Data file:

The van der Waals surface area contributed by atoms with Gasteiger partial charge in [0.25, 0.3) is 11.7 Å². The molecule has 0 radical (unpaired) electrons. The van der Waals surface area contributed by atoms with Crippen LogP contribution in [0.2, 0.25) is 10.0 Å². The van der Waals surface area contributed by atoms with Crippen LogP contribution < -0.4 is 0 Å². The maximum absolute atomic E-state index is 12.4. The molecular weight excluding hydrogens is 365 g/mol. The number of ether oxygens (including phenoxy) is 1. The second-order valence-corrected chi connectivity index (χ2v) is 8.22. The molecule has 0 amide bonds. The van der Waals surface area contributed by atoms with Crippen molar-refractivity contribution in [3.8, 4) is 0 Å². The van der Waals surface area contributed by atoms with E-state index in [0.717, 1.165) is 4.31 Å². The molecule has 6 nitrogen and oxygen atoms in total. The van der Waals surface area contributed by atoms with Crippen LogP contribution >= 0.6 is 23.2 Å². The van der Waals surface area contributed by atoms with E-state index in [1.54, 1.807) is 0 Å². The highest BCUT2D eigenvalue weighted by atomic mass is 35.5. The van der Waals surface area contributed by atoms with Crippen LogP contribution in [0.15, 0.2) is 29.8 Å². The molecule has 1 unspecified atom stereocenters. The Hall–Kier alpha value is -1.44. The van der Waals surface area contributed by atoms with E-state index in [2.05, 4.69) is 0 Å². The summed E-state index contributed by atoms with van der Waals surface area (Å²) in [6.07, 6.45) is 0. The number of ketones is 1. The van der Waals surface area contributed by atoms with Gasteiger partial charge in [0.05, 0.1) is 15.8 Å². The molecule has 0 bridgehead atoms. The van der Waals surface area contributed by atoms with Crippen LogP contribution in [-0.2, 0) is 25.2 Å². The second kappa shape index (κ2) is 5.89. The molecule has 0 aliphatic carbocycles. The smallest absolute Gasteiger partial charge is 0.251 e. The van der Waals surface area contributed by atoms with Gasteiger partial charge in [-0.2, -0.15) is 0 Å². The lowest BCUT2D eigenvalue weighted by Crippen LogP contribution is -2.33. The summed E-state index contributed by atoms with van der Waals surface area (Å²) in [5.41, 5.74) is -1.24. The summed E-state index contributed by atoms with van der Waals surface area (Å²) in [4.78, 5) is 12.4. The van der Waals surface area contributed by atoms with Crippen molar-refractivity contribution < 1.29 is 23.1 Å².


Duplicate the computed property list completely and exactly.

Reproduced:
The van der Waals surface area contributed by atoms with Gasteiger partial charge in [0.25, 0.3) is 11.7 Å². The molecule has 0 radical (unpaired) electrons. The van der Waals surface area contributed by atoms with Crippen LogP contribution in [0.2, 0.25) is 10.0 Å². The van der Waals surface area contributed by atoms with Crippen LogP contribution < -0.4 is 0 Å². The maximum absolute atomic E-state index is 12.4. The molecular weight excluding hydrogens is 365 g/mol. The number of ether oxygens (including phenoxy) is 1. The second-order valence-corrected chi connectivity index (χ2v) is 8.22. The molecule has 0 amide bonds. The van der Waals surface area contributed by atoms with Crippen molar-refractivity contribution in [3.8, 4) is 0 Å². The van der Waals surface area contributed by atoms with E-state index in [0.717, 1.165) is 4.31 Å². The molecule has 6 nitrogen and oxygen atoms in total. The van der Waals surface area contributed by atoms with Crippen LogP contribution >= 0.6 is 23.2 Å². The van der Waals surface area contributed by atoms with E-state index in [1.54, 1.807) is 0 Å². The highest BCUT2D eigenvalue weighted by atomic mass is 35.5. The van der Waals surface area contributed by atoms with Crippen LogP contribution in [0.15, 0.2) is 29.8 Å². The molecule has 1 unspecified atom stereocenters. The Hall–Kier alpha value is -1.44. The van der Waals surface area contributed by atoms with E-state index in [2.05, 4.69) is 0 Å². The summed E-state index contributed by atoms with van der Waals surface area (Å²) in [6.07, 6.45) is 0. The number of ketones is 1. The van der Waals surface area contributed by atoms with Gasteiger partial charge in [0.05, 0.1) is 15.8 Å². The molecule has 0 bridgehead atoms. The van der Waals surface area contributed by atoms with Crippen LogP contribution in [-0.2, 0) is 25.2 Å². The second kappa shape index (κ2) is 5.89. The molecule has 0 aliphatic carbocycles. The smallest absolute Gasteiger partial charge is 0.251 e. The van der Waals surface area contributed by atoms with Gasteiger partial charge in [-0.2, -0.15) is 0 Å². The lowest BCUT2D eigenvalue weighted by Crippen LogP contribution is -2.33. The summed E-state index contributed by atoms with van der Waals surface area (Å²) in [5.41, 5.74) is -1.24. The summed E-state index contributed by atoms with van der Waals surface area (Å²) in [4.78, 5) is 12.4. The van der Waals surface area contributed by atoms with Crippen molar-refractivity contribution < 1.29 is 23.1 Å².